Belting compares the central panel of the Garden of Delights to the Earthly Paradise panel in Venice where the post-lapsarian Earthly Paradise functions as a waiting room for Heaven. This panel makes a very ‘normal’ and traditional impression, whereas in the Garden Bosch used traditional iconography as the basis for a utopian idea (the pre-lapsarian Earthly Paradise) and for social criticism (the Hell in the right interior panel).
A new concept of art in dialogue with literature [chapter 7, pp. 96-98]
In this short chapter Belting compares Bosch’s Garden of Delights to Sebastian Brant’s Das Narrenschiff and Erasmus’ Praise of Folly. He also refers to Thomas More’s Utopia. Regarding these texts Belting states that fiction liberates argument by disguising it, and this could also be applied to Bosch. A humanist scholar could have interpreted the Garden as follows: just as More described a ‘non-place’ (u-topia), Bosch’s central panel describes a ‘non-time’ (u-chronia), a Paradise that lies outside time. The Hell panel confirms this by contradicting this and by reminding us about the place where the sins of history were being punished. Once again Belting’s way of reasoning makes a rather blurred impression in this chapter.
Rival dreams of Paradise [chapter 8, pp. 99-106]
With the discovery of the New World around 1500 the belief in a real Paradise (a Garden of Eden) on earth vanished. The old mythological tradition of the Bible was now pushed aside by a new fictional genre, utopian literature, and Bosch applied this to the art of painting, probably influenced by the exotic gardens that could be seen in Europe and by objects from America that were on display.
The isle of nowhere [chapter 9, pp. 107-112]
Although Thomas More published his Utopia in 1516, the year in which Bosch died, this utopian vision of a perfect society is a literary equivalent of Bosch’s view of a paradisiacal mankind, although there were also important differences. With More and with Bosch we notice a tendency to get away from the imitation of visible reality, giving more freedom to the artist’s imagination. Belting then further elaborates on Utopia, but it is not really clear what this has to do with Bosch.
Fiction and humanist portraiture: an excursus [chapter 10, pp. 113-120]
This chapter offers another elaboration on Erasmus’ involvement with the origin of Utopia and on some portraits of Erasmus, Thomas More and their friend Peter Giles. All this has nothing to do with Bosch and one wonders why a chapter like this is part of a book about Bosch.
Summary [pp. 121-122]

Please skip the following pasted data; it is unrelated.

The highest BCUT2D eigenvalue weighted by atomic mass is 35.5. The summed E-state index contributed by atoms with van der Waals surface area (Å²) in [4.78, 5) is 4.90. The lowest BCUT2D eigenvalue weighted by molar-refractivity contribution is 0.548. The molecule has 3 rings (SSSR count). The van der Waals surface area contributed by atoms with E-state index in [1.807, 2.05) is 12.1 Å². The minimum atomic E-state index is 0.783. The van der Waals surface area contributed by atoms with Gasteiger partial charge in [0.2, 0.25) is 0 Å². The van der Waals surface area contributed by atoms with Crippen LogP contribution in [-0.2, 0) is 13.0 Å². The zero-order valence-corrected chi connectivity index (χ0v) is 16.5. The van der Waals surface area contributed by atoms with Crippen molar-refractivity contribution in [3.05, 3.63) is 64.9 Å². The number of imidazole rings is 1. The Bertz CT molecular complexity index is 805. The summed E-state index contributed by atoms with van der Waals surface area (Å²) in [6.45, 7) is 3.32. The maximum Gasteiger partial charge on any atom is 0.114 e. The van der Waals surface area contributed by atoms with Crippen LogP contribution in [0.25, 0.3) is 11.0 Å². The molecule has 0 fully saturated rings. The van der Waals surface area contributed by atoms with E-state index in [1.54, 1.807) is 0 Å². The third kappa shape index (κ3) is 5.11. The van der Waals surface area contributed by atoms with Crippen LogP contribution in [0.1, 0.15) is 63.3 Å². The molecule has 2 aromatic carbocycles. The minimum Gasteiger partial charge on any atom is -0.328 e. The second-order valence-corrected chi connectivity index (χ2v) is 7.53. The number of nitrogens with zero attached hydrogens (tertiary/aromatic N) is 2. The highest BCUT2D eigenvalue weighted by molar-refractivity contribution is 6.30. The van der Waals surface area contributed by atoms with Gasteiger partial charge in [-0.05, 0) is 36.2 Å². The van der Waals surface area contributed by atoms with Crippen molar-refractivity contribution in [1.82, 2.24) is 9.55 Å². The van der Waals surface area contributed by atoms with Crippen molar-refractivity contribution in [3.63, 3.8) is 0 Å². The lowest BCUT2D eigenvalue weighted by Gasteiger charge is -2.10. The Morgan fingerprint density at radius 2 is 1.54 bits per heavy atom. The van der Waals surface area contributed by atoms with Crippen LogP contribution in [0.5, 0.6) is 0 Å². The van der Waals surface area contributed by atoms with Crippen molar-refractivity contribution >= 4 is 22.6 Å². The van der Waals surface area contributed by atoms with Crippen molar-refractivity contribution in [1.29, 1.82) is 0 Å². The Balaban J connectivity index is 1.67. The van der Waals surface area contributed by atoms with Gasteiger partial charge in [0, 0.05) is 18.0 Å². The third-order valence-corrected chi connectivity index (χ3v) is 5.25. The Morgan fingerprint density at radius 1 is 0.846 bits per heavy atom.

Belting’s final conclusion comes as a surprise: the art of Bosch deviated as far from the conventional religious iconography as from the new humanist iconography, which he did not use at all. Why then that complete tenth chapter? The Garden of Delights has the structure of a triptych, but it is not an altarpiece and it is based on the Bible without literally following the Bible. The Earthly Paradise in the central panel is a fiction that has never existed and the result of an artist who is looking for poetical liberty. The right interior panel does not represent a Hell, but the post-lapsarian world Bosch saw all around him in his own days.
If we understand Belting properly after all this, the central panel of the Garden represents the Earthly Paradise with the innocent descendants of Adam and Eve before the Fall of Man. It is an ideal, utopian world (which is not mentioned in the Bible). The right interior panel is opposed to this perfect world because it shows the sins from Bosch’s own time and environment.
What Belting writes on page 57, doesn’t harmonize with this: the pointing gesture of Adam towards Eve (bottom right corner of the central panel) is said to refer to ‘an awareness of the difference between good and evil that, according to the Bible, did not exist before the Fall of Man’. More than likely this statement is correct, but at the same time it completely turns Belting’s interpretation of the central panel upside-down. This is probably caused by the fact that his scientific approach of Bosch can hardly be called scientific, for it is based on few or hardly any valid arguments. What Belting writes about the right interior panel is a bit comical: this Hell (if ever a Hell was painted, then this one!) is not a Hell, but the everyday world! Belting’s interpretation of the Garden is totally out of sync with the rest of Bosch’s oeuvre, everybody will agree about that. If Belting were right, the Garden of Delights would be an amazing (and implausible) exception within this oeuvre.
The final conclusion can be that Belting’s interpretation of the Garden of Delights in this (beautifully edited) book is not very convincing. Striking about the bibliography at the back of the book is its sloppiness in many places, definitely unworthy of a book written by a professor.
- A short indirect reaction of Matthijs Ilsink (see also Ilsink 2009) in a review of some other Bosch books [in: Millennium, vol. 17 (2003), nr. 1, p. 50]: Also last year a very interesting book about the Garden of Delights was published by Hans Belting… And in a footnote: The central idea of the book is that in the enigmatic central panel of the Garden the world is represented as it could have been if the Fall of Man had not taken place.